Choose Self-Sufficient Living Through Household Energy Independence

John Gulland and Wendy Milne power their home almost entirely with renewable energy. Here are the details of what they learned on their journey to self-sufficient living and energy independence.

| April/May 2008

Renewable Energy

Although people often talk about being more “self-reliant” and achieving “energy independence,” Wendy Milne says her experience with renewable energy has been that it becomes a community effort, with friends and family eager to learn more about these sustainable technologies.

Photo by Wendy Milne

We began our journey toward self-sufficient living and household energy independence about eight years ago. We now rely almost exclusively on wood, wind and solar energy to power and heat our home, offices and workshop. We still have grid electricity available at the flip of a switch, but we avoid using it unless we have to. This is a report from the front lines of our transition to renewable energy. Over the last eight years we’ve spent a lot of money and made some big mistakes. On the other hand, we’ve found that the challenges offer great learning opportunities, and the journey to self-sufficient living is endlessly engaging and deeply rewarding.

John: We embarked on this project with a few advantages. First, our house sits on 100 acres of bush (to call it a “forest” would overstate its quality) in rural Ontario, Canada, where there are no zoning or code restrictions on the use of renewable energy systems. Second, I’ve been in the renewable energy business for almost 30 years through my involvement with wood heating, and Wendy has done some of her academic research on renewable energy. We were both committed to the project from the start, which made it easier to get through the rough patches. Third, we started with no expectations of achieving a significant return on our investment, so we’ve treated the effort as a combination hobby and research project.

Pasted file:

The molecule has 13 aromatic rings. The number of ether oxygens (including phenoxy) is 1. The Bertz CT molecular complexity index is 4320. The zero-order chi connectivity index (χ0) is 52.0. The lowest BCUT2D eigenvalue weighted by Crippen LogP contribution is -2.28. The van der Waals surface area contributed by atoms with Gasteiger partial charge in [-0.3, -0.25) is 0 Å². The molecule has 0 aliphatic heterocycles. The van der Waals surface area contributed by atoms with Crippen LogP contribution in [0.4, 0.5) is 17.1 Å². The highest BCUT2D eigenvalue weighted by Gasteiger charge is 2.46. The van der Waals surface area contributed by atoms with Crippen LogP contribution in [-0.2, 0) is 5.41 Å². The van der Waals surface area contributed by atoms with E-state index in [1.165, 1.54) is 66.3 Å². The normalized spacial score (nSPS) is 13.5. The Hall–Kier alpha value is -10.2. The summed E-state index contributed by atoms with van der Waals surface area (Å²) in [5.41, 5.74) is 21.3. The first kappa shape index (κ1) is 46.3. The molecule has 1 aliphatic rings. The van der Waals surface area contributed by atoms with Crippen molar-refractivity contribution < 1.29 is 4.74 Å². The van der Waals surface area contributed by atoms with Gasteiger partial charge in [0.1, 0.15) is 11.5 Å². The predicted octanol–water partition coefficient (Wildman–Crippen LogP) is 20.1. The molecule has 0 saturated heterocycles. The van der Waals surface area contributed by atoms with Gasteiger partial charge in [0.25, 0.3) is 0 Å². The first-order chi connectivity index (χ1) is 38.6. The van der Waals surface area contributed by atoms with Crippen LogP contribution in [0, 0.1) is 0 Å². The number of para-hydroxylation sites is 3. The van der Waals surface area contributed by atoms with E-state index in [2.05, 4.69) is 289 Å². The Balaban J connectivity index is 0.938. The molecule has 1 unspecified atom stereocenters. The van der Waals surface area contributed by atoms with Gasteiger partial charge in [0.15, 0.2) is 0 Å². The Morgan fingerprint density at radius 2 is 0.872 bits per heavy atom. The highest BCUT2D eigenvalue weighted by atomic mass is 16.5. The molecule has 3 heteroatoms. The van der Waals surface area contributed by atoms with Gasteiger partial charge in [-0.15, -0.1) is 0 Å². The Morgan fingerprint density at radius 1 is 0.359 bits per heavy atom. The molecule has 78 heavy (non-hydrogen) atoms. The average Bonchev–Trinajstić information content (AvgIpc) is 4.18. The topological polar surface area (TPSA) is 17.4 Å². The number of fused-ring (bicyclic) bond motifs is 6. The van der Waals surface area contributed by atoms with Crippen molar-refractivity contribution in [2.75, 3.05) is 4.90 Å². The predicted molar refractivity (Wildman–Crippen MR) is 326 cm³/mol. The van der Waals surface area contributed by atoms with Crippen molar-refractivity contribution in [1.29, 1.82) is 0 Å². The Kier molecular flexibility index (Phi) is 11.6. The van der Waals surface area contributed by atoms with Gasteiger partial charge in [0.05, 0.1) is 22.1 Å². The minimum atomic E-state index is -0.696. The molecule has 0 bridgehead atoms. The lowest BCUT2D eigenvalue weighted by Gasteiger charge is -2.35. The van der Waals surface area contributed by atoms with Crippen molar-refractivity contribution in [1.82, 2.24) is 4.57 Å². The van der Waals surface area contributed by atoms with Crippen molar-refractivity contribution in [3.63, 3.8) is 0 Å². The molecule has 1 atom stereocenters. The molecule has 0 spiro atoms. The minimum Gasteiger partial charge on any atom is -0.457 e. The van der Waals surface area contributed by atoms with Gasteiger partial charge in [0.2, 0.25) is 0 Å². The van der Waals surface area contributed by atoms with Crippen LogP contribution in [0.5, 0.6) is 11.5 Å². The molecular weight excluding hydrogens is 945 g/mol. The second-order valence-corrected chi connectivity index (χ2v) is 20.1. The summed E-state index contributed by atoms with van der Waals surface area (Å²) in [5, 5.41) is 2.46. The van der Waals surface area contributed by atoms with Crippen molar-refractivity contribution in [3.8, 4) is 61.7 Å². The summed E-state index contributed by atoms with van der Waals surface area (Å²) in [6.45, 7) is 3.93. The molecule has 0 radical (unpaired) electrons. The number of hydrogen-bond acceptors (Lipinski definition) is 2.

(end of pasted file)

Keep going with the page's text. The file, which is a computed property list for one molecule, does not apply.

Wendy: A number of things converged in the fall and winter of 1997 to 1998 to shape not only my research on renewable energy but our own household conversion. After two decades working in public education, community development and women’s organizations, in the fall of 1997 I began to pursue a doctorate in the field of sustainable rural communities. I was interested in studying women’s participation in sustainability, and energy piqued my interest as a possible research focus. Then the ice storm of January 1998 struck the northeastern United States and eastern Canada. We were just on the edge of the most seriously damaged areas, but we were without electricity for four days, the roads were impassable, and after two days we were without telephone service when the utility’s battery backup system failed. It seemed like a signal that the time was right to immerse ourselves in renewable energy.

John: Although I had followed energy issues for a long time, concentrating on home energy these last few years has deepened my understanding. One insight I’ve gained is that the household, as a site of the production and consumption of energy, can be viewed as a microcosm of the global energy dilemma. That is, the energy problem is not a simple one to solve at either the household or global level, and it will take effort and creativity to do so.

Energy doesn’t come easily these days. A few decades ago, huge new oil fields were being discovered all over the world. In the past, oil companies could get 100 barrels of oil to sell by investing one barrel of oil in production costs. Today, the return on energy invested is closer to 10-to-1. We’re convinced that replacing oil and gas with other energy options as their reserves deplete will not be easy or cheap.

Our experience is that energy doesn’t come easily at home either. We have found the journey to household energy self-sufficiency challenging in many ways. These challenges often aren’t reflected in the upbeat articles on achieving self-sufficient living and the seductive ads for solar panels and wind turbines.

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